In 2007, 25% of people in Ontario age 12-19 years reported consuming at least five or more drinks on at least one occasion in the previous 12 months. Based on 36 public health units in Ontario, the highest proportion of heavy drinkers was 65% and the lowest was 12% for people age 12-19 years who reported consuming five or more drinks on at least one occasion.

Indicator Definition

Definition:

The youth heavy drinking episode indicator identifies the proportion of people age 12-19 years who reported consuming five or more drinks on at least one occasion during the previous 12 months.

Data Source(s):

Numerator: Canadian Community Health Survey 2007, Statistics Canada, Ontario Share File distributed by the Ministry of Health and Long-Term Care
Denominator: Canadian Community Health Survey 2007, Statistics Canada, Ontario Share File distributed by the Ministry of Health and Long-Term Care

Formula:

Weighted number of respondents age 12-19 years who reported consuming 5 or more drinks on at least one occasion during the previous 12 months

Weighted number of respondents age 12-19 years who did or did not drink
 
x 100

Notes:

  • Numerator: ALC_3=Less than once per month(2), Once per month(3), 2-3 times per month(4), Once per week(5), More than once per week (6)
  • Denominator: ALC_1= Yes (1) No (2)
  • Don't Know (97), Refusal (98), Not Stated (99) responses were excluded

62 Tapert SF, Caldwell L, Burke C. Alcohol and the adolescent brain: human studies. Alcohol Res Health. 2004-2005;28(4):205-212. Retrieved April 20, 2009 from: http://pubs.niaaa.nih.gov/publications/arh284/205-212.pdf.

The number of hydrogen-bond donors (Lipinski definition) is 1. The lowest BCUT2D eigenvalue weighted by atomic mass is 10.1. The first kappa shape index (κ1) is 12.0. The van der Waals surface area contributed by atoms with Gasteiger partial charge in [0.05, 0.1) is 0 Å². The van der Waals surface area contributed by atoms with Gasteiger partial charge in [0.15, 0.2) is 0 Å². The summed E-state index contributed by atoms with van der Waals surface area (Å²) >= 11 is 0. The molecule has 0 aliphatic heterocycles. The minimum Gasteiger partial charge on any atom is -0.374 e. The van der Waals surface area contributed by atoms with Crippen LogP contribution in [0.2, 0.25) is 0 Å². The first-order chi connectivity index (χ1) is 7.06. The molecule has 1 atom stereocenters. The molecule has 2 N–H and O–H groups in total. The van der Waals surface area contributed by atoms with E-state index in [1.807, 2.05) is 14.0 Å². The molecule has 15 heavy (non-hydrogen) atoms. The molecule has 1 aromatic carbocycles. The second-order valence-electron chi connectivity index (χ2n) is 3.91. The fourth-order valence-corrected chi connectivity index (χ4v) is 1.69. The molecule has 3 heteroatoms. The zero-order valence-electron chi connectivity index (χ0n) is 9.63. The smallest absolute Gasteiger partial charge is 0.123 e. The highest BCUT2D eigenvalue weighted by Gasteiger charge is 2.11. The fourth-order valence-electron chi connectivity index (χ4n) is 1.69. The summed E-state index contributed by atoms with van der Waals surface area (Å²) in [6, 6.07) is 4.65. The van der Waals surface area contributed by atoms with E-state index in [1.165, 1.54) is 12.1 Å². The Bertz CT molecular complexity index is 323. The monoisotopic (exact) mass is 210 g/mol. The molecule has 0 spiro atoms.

63 Leslie K. Alcohol and drug use among teenagers. CMAJ. 2008 Jan 15;178(2):149. Retrieved April 20, 2009 from: http://www.cmaj.ca/cgi/reprint/178/2/149.pdf.
64 Chamberlain EA, Solomon RM. Minimizing impairment-related youth traffic deaths: the need for comprehensive provincial action. Can J Public Health. 2008;99(4):267-70. Retrieved April 20, 2009 from: http://journal.cpha.ca/index.php/cjph/article/view/1657/1841.pdf.
65 Rehm J, Giesbrecht N, Patra J, Roerecke M. Estimating chronic disease deaths and hospitalizations due to alcohol use in Canada in 2002: Implications for policy and prevention strategies. Prev Chronic Dis. 2006;3(4):A121.
66 Rehm J, Patra J, Popova S. Alcohol-attributable mortality and potential years of life lost in Canada 2001: Implications for prevention and policy. Addiction. 2006;101(3):373-84.
67 Beck KH, Treiman KA. The relationship of social context of drinking, perceived social norms, and parental influence to various drinking patterns of adolescents. Addict Behav. 1996;21(5):633-44.
68 Pedersen ER, LaBrie JW. Normative misperceptions of drinking among college students: a look at the specific contexts of prepartying and drinking games. J Stud Alcohol Drugs. 2008;69(3):406-11.
69 Simons-Morton B. Prospective association of peer influence, school engagement, drinking expectancies, and parent expectations with drinking initiation among sixth graders. Addict Behav. 2004;29(2):299-309.
70 Miller JW, Naimi TS, Brewer RD, Jones SE. Binge drinking and associated health risk behaviors among high school students. Pediatrics. 2007;119(1):76-85.
71 World Helath Organization. Global status report on alcohol 2004. Geneva: World Health Organization; 2004. pp. 35-58. Retrieved April 23, 2009 from: http://www.who.int/substance_abuse/publications/
globalstatusreportalcohol2004_healtheffects.pdf